Each group had six or seven children of the same age and two to three readers. This provided the children with an opportunity to engage with the readers who were prepared with an arsenal of book-related questions. My group had five boys and one girl, all around six years old. One boy had read the book previously, so the challenge was to discourage him from sharing the tale’s twist. Another small boy asked no questions and smiled a lot. To involve him, I asked questions in Spanish and then he happily responded in both English and Spanish. When it was crafts time, the kids were so excited to make puppets which looked like Miss Nelson or the evil teacher Miss Viola Swamp.

For more information about Reading to Kids visit their website.

About Penn Serves LA

We invite the Penn community in Los Angeles (alumni, parents and kids) to join us at a future event, to help spread the word and to help us plan future activities. Join us, meet new Penn people, demonstrate what service means to your kids and friends, help us Quakers make a little bit of difference in our complex city!

Upcoming Penn Serves LA events:

If you have an established nonprofit that you would like us to consider for future events or announcements, please let us know. We are looking for new nonprofits to serve in meaningful ways.

Questions? Reach us at Like us on Facebook and follow us on Twitter!

The Penn Serves LA Team

Jane Gutman, CW’73, PAR’14, PAR’16 | Denise Winner, W’83 | Christine Belgrad, W’85, PAR’15 | Leanne Huebner, W’90 | Kiera Reilly, C’93 | Aileen Level, C’99, GED’00 | Irene Park, C’05 | Jeff Weston, C’05

Penn Serves LA has many terrific projects for all ages on the calendar for the coming months.

Read about our previous events:

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TCPW Summer Networking Events

TCPW celebrated the 10th Anniversary of our Summer Networking Event series with great events around the country and in China.  We would like to sincerely thank all of the TCPW members who worked on these successful events in any way. Read on for an overview of each event.


beijingby Loretta Evans
TCPW co-hosted a Beijing Networking event featuring Angelica Cheung, Editor of Vogue China.  The event was Co-hosted with MIT’s Beijing Alumni Club in the brand new Penn Wharton China Center, and also featured in an article from The Guardian about a day in the life of Angelica.


bostonby Karen Quigley
TCPW held its Boston summer networking event on July 22nd at the University Club.  Our speaker was Dorothy Puhy, Executive Vice President and Chief Operating Officer of the Dana-Farber Cancer Institute, who was a Penn undergrad and also holds a Wharton MBA – CW73, WG’75.  Dorothy spoke to an enthusiastic audience of summer interns and young alumnae (which included her two daughters, also Penn alums) about her career, what she learned in the process, and strategies for both advancing and balancing work and family.  We had 90 people register for the event and although actual attendance was lower, there was clearly a lot of interest.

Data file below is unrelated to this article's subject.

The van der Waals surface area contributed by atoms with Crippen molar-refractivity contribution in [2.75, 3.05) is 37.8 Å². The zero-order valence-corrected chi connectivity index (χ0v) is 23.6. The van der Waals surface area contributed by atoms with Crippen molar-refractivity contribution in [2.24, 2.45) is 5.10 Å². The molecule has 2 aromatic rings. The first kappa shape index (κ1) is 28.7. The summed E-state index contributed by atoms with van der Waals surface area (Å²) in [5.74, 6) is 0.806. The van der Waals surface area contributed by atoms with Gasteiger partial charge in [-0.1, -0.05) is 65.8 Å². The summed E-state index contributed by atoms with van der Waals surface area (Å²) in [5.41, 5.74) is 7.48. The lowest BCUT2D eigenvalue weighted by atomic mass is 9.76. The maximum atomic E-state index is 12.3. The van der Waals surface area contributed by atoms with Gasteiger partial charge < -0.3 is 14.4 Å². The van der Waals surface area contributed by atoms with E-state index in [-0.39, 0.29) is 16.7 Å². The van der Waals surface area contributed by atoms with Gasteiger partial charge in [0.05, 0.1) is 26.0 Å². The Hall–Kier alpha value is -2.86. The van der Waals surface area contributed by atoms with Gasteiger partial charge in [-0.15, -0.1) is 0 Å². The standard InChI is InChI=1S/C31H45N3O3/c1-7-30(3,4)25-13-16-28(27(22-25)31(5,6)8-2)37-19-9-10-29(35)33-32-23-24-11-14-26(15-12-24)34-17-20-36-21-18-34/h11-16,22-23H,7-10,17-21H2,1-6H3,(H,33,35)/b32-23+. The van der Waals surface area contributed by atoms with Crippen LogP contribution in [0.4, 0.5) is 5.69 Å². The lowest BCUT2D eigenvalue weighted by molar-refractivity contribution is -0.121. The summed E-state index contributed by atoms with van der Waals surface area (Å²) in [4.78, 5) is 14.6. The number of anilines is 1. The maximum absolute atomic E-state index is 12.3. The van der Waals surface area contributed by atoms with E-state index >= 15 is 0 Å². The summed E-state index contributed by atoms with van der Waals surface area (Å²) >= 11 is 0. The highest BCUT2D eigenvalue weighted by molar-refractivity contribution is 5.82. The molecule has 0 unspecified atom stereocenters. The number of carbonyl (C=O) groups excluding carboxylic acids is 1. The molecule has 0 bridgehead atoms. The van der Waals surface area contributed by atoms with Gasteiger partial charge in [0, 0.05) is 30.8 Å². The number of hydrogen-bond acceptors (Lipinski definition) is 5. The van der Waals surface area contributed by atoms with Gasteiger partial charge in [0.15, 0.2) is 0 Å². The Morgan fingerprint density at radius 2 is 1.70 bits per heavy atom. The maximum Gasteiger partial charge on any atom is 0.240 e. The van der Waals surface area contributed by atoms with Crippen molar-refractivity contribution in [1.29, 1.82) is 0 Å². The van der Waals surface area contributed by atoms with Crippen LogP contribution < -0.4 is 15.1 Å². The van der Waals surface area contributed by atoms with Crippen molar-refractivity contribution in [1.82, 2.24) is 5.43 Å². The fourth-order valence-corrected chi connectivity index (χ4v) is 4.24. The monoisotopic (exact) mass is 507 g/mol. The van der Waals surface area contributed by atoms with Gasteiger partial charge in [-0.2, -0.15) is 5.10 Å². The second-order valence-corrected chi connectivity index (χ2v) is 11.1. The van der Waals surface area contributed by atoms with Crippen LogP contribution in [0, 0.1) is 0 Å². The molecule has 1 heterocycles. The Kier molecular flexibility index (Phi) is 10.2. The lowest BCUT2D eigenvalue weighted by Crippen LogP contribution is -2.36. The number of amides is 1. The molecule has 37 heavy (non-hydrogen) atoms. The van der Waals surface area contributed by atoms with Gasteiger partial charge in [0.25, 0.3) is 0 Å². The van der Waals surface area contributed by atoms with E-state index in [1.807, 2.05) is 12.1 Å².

We received many compliments on the program and requests for more chances to network.  As part of the planning process, we reached out to the local Penn and Wharton clubs and will be talking with them about co-sponsoring meetings in the future.  Many thanks to the entire Boston TCPW cohort – this was a real team effort.  Special thanks to Liz Silverman and Leslie Hughes Smith for arranging the venue, Helen Peters for reaching out to the speaker, and Marjorie Patkin for managing the logistics.


chicagoby Nancy Rothstein
The Sixth Annual TCPW Summer Networking Event in Chicago was held on July 15th.  Over 35 Penn alumnae, current students and TCPW members attended. In addition to networking and the valuable insights of our guest speaker, the evening offered a great opportunity to raise awareness about TCPW and its support for women at Penn. Event Co-Chairs and TCPW members Nancy Rothstein and Tonia Arrington expressed to guests that TCPW’s summer networking events held across the country reflect its ongoing support for recent graduates as they acclimate to life and careers after Penn.

Guest speaker Meredith Daw, addressed the attendees with Steps to Success. Meredith is a Penn alumna, having graduated Penn GSE Master’s Program in 2003. She is currently Director of Career Advancement at the University of Chicago and a recognized expert in the field. Her remarks about how to make your career thrive included managing, enriching and developing your career path.  Engaging and insightful, Meredith led a series of small group sessions designed to spark thought and dialogue for guests, followed by the full group sharing observations and providing examples, such as how to support your manager and compose an elevator pitch.

Young alum, as well as current students, are enthusiastic about nurturing their Penn relationships as they embark on their careers and navigate the many aspects of their lives.  They quickly see TCPW as a resource for events, networking , mentorship…and a welcome link to Penn in Chicago, as well as in other cities where TCPW hosts Summer Networking Events.

Thank you to Liane Jackson, C’93, who provided her Free Range Offices for our event.

New York City

newyork2by Lisa Aldisert
Over 250 Penn junior and senior women and recent grads attended TCPW’s 10th annual Career Networking Event in New York City on July 14th. TCPW member and Career Networking co-chair, Lisa Aldisert, interviewed Carly Zakin (C’08) and Danielle Weisberg (Tufts ’08), co-founders of

Both women, self-described “news junkies”, worked in the media prior to creating theSkimm on their living room couch three years ago, with the goal of making it easier to be smarter. Since then it has grown into a robust daily e-newsletter targeted to Millennial women.